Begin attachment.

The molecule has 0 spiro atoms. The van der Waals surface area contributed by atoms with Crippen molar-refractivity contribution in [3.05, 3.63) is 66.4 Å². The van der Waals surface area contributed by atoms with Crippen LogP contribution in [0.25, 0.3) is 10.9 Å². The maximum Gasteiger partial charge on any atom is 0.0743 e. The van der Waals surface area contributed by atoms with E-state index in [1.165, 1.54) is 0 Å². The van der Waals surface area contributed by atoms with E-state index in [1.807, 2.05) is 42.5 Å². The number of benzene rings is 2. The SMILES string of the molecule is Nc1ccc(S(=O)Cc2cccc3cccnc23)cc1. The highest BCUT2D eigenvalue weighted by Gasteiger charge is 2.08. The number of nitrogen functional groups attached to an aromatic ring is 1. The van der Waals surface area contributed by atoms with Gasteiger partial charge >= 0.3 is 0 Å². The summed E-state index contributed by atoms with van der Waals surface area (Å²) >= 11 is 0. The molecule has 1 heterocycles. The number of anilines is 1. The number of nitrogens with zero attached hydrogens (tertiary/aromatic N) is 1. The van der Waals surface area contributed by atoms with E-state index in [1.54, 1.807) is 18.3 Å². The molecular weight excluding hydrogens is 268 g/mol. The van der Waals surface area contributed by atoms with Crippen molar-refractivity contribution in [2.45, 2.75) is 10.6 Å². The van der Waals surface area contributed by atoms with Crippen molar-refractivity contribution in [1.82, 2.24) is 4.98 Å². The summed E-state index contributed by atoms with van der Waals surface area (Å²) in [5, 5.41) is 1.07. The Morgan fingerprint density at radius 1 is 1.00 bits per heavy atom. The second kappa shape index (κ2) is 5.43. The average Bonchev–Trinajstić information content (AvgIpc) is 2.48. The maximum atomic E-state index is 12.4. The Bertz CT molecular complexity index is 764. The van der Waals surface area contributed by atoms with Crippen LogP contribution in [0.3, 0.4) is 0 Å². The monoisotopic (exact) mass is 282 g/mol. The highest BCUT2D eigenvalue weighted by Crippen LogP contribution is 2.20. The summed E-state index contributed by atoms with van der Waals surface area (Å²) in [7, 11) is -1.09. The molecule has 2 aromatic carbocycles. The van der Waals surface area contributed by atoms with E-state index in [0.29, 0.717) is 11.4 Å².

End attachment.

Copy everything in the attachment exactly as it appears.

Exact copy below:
The molecule has 0 spiro atoms. The van der Waals surface area contributed by atoms with Crippen molar-refractivity contribution in [3.05, 3.63) is 66.4 Å². The van der Waals surface area contributed by atoms with Crippen LogP contribution in [0.25, 0.3) is 10.9 Å². The maximum Gasteiger partial charge on any atom is 0.0743 e. The van der Waals surface area contributed by atoms with E-state index in [1.165, 1.54) is 0 Å². The van der Waals surface area contributed by atoms with E-state index in [1.807, 2.05) is 42.5 Å². The number of benzene rings is 2. The SMILES string of the molecule is Nc1ccc(S(=O)Cc2cccc3cccnc23)cc1. The highest BCUT2D eigenvalue weighted by Gasteiger charge is 2.08. The number of nitrogen functional groups attached to an aromatic ring is 1. The van der Waals surface area contributed by atoms with Gasteiger partial charge >= 0.3 is 0 Å². The summed E-state index contributed by atoms with van der Waals surface area (Å²) >= 11 is 0. The molecule has 1 heterocycles. The number of anilines is 1. The number of nitrogens with zero attached hydrogens (tertiary/aromatic N) is 1. The van der Waals surface area contributed by atoms with E-state index in [1.54, 1.807) is 18.3 Å². The molecular weight excluding hydrogens is 268 g/mol. The van der Waals surface area contributed by atoms with Crippen molar-refractivity contribution in [2.45, 2.75) is 10.6 Å². The van der Waals surface area contributed by atoms with Crippen molar-refractivity contribution in [1.82, 2.24) is 4.98 Å². The summed E-state index contributed by atoms with van der Waals surface area (Å²) in [5, 5.41) is 1.07. The Morgan fingerprint density at radius 1 is 1.00 bits per heavy atom. The second kappa shape index (κ2) is 5.43. The average Bonchev–Trinajstić information content (AvgIpc) is 2.48. The maximum atomic E-state index is 12.4. The Bertz CT molecular complexity index is 764. The van der Waals surface area contributed by atoms with Crippen LogP contribution in [0.3, 0.4) is 0 Å². The monoisotopic (exact) mass is 282 g/mol. The highest BCUT2D eigenvalue weighted by Crippen LogP contribution is 2.20. The summed E-state index contributed by atoms with van der Waals surface area (Å²) in [7, 11) is -1.09. The molecule has 2 aromatic carbocycles. The van der Waals surface area contributed by atoms with E-state index in [0.29, 0.717) is 11.4 Å².